University of Cambridge | May 2019 |Children from disadvantaged backgrounds and certain ethnic minorities do less vigorous physical activity
Researchers from the University of Cambridge are the first to investigate socio-economic and ethnicity-related differences in children’s vigorous intensity physical activity behaviour. The team studied the health of more than 5000 children using data from the Millennium Cohort Study -a longitudinal study that followed children born between September 2000 and January 2002-child participants were given accelerometers as their levels of physical activity were monitored for three days.
One of the study’s findings is that children whose mothers are highly educated are more likely to participate in the more physical activity her child was likely to have, equally the experts also observed that children spent more time in vigorous intensity activity incrementally with increasing household income.
Other findings suggest White British children perform on average more than three minutes more daily vigorous physical activity in comparison to children from Pakistani and Bangladeshi backgrounds. Children from ‘other ethnic groups’ also accumulated 2.2 minutes fewer daily vigorous intensity activity overall.
The researchers emphasise there could be a number of reasons that might explain the differences, including access to or the cost of participating in sports activities, and a parent working longer, inconsistent work hours within a low-income job. There may also be differences in home and family support for physical activity between ethnic groups.
“Children from different backgrounds can face a number of barriers preventing them from participating in sports or other types of vigorous physical activity,” adds Dr Jean Adams, one of the study’s authors: “We need to find more ways to provide opportunities for all children to get involved in vigorous activity.” (Source: University of Cambridge)
Full press release from the University of Cambridge
Objective: To investigate if daily vigorous physical activity, adjusted for minutes of moderate physical activity performed, differs by socio-economic position or ethnicity in a large sample of UK children with objectively measured physical activity.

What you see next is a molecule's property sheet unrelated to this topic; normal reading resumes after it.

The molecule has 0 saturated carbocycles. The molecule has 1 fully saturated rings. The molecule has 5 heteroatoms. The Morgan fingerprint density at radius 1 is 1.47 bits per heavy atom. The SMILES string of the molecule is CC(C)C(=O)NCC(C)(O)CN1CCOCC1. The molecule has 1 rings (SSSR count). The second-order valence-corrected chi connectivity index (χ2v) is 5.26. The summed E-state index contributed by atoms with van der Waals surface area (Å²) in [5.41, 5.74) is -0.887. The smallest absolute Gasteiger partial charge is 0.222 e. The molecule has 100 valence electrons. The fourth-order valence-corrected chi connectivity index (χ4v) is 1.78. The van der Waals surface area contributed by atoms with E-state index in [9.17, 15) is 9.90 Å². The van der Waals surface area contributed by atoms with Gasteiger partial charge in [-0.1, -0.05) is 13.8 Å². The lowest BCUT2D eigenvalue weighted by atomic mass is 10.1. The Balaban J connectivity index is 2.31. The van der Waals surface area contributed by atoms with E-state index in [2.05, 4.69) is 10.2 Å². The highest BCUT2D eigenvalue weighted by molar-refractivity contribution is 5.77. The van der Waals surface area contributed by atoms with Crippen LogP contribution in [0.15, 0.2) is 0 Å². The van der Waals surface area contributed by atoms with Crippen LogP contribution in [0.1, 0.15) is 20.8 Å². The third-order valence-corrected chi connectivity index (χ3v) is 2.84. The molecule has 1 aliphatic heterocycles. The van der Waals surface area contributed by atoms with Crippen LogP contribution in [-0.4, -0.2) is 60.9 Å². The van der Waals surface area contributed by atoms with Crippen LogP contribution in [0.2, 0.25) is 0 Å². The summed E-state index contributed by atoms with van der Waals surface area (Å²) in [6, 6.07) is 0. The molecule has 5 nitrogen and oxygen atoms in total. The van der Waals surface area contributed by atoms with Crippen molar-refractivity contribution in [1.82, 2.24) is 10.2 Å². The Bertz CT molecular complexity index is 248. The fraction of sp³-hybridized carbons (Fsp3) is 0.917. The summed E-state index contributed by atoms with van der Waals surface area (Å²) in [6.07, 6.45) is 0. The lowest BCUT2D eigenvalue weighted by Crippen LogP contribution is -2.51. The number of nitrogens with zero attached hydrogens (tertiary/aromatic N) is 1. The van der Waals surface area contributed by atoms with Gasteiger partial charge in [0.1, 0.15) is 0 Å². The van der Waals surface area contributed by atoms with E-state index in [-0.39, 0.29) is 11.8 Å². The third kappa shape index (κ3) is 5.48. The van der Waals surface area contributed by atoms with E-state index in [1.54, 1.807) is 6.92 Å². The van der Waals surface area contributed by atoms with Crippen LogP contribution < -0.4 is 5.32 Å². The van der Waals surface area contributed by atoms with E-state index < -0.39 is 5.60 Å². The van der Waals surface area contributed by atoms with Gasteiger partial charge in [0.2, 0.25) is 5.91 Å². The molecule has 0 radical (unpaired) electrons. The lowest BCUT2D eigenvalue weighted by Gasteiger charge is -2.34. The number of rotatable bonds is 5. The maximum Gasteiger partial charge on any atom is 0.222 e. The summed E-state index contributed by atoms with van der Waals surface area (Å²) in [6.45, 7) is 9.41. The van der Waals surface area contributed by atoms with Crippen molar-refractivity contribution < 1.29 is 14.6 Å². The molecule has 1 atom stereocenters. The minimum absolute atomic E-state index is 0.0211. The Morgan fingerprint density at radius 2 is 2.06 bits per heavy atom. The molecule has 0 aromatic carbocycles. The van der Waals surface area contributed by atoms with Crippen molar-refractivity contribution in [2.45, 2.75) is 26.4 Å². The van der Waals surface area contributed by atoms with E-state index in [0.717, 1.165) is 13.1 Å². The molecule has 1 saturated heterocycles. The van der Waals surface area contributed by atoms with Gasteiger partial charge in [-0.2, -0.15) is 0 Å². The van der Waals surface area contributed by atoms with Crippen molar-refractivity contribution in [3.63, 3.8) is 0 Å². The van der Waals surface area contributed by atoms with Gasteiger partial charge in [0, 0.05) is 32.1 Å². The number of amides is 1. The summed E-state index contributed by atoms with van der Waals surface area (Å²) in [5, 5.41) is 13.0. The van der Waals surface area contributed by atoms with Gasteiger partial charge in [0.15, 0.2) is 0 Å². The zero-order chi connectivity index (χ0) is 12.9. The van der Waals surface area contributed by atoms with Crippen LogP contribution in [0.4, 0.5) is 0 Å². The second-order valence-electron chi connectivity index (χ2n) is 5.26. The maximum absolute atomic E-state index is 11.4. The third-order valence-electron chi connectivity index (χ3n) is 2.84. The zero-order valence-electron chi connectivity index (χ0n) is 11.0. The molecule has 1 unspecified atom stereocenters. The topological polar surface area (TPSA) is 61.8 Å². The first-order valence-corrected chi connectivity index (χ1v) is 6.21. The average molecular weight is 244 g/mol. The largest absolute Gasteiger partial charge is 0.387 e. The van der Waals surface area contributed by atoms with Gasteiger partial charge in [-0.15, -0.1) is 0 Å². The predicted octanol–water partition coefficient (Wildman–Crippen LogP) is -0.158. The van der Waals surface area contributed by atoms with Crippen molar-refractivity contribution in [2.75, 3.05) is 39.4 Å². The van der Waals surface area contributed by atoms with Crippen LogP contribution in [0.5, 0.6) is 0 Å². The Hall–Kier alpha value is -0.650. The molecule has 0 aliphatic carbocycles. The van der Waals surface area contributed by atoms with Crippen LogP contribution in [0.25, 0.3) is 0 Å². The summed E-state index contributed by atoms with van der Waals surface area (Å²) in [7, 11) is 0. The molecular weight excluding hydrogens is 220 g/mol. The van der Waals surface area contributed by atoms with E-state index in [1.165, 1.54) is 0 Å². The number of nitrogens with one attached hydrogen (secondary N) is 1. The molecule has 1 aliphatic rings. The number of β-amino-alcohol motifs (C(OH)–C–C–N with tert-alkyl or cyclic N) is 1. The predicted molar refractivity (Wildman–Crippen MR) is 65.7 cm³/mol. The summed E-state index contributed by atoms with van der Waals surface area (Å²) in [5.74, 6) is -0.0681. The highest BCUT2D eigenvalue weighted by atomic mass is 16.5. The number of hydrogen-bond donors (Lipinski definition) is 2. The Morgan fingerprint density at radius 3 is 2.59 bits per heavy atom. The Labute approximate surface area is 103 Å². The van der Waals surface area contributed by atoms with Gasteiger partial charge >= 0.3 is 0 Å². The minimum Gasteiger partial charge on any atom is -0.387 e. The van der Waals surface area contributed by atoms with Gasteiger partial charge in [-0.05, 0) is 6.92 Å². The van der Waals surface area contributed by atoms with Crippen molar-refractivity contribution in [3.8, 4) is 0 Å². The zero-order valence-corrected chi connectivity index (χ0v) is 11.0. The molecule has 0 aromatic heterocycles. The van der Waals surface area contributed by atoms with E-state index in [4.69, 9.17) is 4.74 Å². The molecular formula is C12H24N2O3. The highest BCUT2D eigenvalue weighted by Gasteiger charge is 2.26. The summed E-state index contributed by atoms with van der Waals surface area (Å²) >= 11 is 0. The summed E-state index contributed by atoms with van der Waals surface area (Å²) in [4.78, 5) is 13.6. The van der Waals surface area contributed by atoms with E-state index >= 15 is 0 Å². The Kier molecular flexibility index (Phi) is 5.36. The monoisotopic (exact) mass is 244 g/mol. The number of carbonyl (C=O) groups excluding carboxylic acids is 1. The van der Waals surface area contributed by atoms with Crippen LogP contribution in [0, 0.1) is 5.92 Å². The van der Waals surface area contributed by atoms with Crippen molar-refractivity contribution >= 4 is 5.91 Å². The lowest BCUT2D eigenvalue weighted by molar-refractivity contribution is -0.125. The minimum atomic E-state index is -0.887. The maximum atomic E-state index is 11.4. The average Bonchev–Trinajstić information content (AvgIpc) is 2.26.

Design: Nationally representative prospective cohort study.
Setting: UK children born between 2000 and 2002.
Participants: 5172 7-8-year-old children with valid accelerometer data for more than or equal to 10 h on more than or equal to 3 days, including one weekend day.
Main outcome measures: Time spent in vigorous physical activity (VPA) (more than 3841 counts per minute).
Explanatory measures: Maternal education, annual household OECD equivalised income, ethnicity.
Results: Multivariable linear regression models fitted to explore differences in average daily minutes of VPA (adjusted for moderate physical activity (MPA), mean accelerometer wear time, season of measurement, age and sex), revealed significantly higher amounts of VPA accumulated as a child’s socioeconomic position increased. Additionally, children from certain minority ethnicities accrued less daily VPA compared with their white British counterparts.
Conclusions: The socioeconomic and ethnic patterning of vigorous activity observed in this study mirrors parallel inequalities in rates of childhood obesity. Given the stronger association of vigorous activity (VPA) with adiposity than of moderate activity (MPA), intensity specific differences may be contributing to widening inequalities in obesity. Accordingly, these findings suggest that the current global focus on overall MVPA may mask important behavioural inequalities.
Read the full article in The BMJ